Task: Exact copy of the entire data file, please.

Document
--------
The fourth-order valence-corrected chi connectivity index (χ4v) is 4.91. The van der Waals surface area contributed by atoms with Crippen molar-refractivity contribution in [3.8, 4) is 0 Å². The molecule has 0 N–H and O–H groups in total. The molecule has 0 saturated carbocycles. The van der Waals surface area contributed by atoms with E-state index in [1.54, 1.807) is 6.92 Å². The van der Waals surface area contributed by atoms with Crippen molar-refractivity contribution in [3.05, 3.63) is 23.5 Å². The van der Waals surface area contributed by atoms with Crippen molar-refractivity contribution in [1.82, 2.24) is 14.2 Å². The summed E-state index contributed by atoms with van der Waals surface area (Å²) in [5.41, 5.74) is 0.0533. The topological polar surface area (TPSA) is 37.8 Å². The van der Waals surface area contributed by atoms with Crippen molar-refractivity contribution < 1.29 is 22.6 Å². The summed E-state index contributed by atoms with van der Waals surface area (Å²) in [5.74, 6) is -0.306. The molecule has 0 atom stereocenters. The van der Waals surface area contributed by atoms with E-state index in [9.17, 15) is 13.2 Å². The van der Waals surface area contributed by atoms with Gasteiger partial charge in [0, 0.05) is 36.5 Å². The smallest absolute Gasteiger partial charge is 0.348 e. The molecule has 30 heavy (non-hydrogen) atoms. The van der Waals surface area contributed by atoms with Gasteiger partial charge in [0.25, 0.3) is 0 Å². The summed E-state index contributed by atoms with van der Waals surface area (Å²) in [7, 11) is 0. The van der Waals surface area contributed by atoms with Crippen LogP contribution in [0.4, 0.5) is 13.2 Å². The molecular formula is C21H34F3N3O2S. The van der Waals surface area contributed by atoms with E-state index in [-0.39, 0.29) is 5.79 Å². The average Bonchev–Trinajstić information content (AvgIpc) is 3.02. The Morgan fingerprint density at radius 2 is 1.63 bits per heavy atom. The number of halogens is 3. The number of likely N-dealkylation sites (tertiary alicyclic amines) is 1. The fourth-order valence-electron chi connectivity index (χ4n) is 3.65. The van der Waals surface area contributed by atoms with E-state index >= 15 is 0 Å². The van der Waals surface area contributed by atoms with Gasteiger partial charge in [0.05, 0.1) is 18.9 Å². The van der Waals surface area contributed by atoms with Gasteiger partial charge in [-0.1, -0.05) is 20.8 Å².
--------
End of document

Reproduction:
The fourth-order valence-corrected chi connectivity index (χ4v) is 4.91. The van der Waals surface area contributed by atoms with Crippen molar-refractivity contribution in [3.8, 4) is 0 Å². The molecule has 0 N–H and O–H groups in total. The molecule has 0 saturated carbocycles. The van der Waals surface area contributed by atoms with E-state index in [1.54, 1.807) is 6.92 Å². The van der Waals surface area contributed by atoms with Crippen molar-refractivity contribution in [3.05, 3.63) is 23.5 Å². The van der Waals surface area contributed by atoms with Crippen molar-refractivity contribution in [1.82, 2.24) is 14.2 Å². The summed E-state index contributed by atoms with van der Waals surface area (Å²) in [5.41, 5.74) is 0.0533. The topological polar surface area (TPSA) is 37.8 Å². The van der Waals surface area contributed by atoms with Crippen molar-refractivity contribution < 1.29 is 22.6 Å². The summed E-state index contributed by atoms with van der Waals surface area (Å²) in [5.74, 6) is -0.306. The molecule has 0 atom stereocenters. The van der Waals surface area contributed by atoms with E-state index in [9.17, 15) is 13.2 Å². The van der Waals surface area contributed by atoms with Gasteiger partial charge in [0, 0.05) is 36.5 Å². The smallest absolute Gasteiger partial charge is 0.348 e. The molecule has 30 heavy (non-hydrogen) atoms. The van der Waals surface area contributed by atoms with Gasteiger partial charge in [0.25, 0.3) is 0 Å². The summed E-state index contributed by atoms with van der Waals surface area (Å²) in [7, 11) is 0. The van der Waals surface area contributed by atoms with Crippen LogP contribution in [0.4, 0.5) is 13.2 Å². The molecular formula is C21H34F3N3O2S. The van der Waals surface area contributed by atoms with E-state index in [-0.39, 0.29) is 5.79 Å². The average Bonchev–Trinajstić information content (AvgIpc) is 3.02. The Morgan fingerprint density at radius 2 is 1.63 bits per heavy atom. The number of halogens is 3. The number of likely N-dealkylation sites (tertiary alicyclic amines) is 1. The fourth-order valence-electron chi connectivity index (χ4n) is 3.65. The van der Waals surface area contributed by atoms with E-state index >= 15 is 0 Å². The van der Waals surface area contributed by atoms with Gasteiger partial charge in [0.05, 0.1) is 18.9 Å². The van der Waals surface area contributed by atoms with Gasteiger partial charge in [-0.1, -0.05) is 20.8 Å².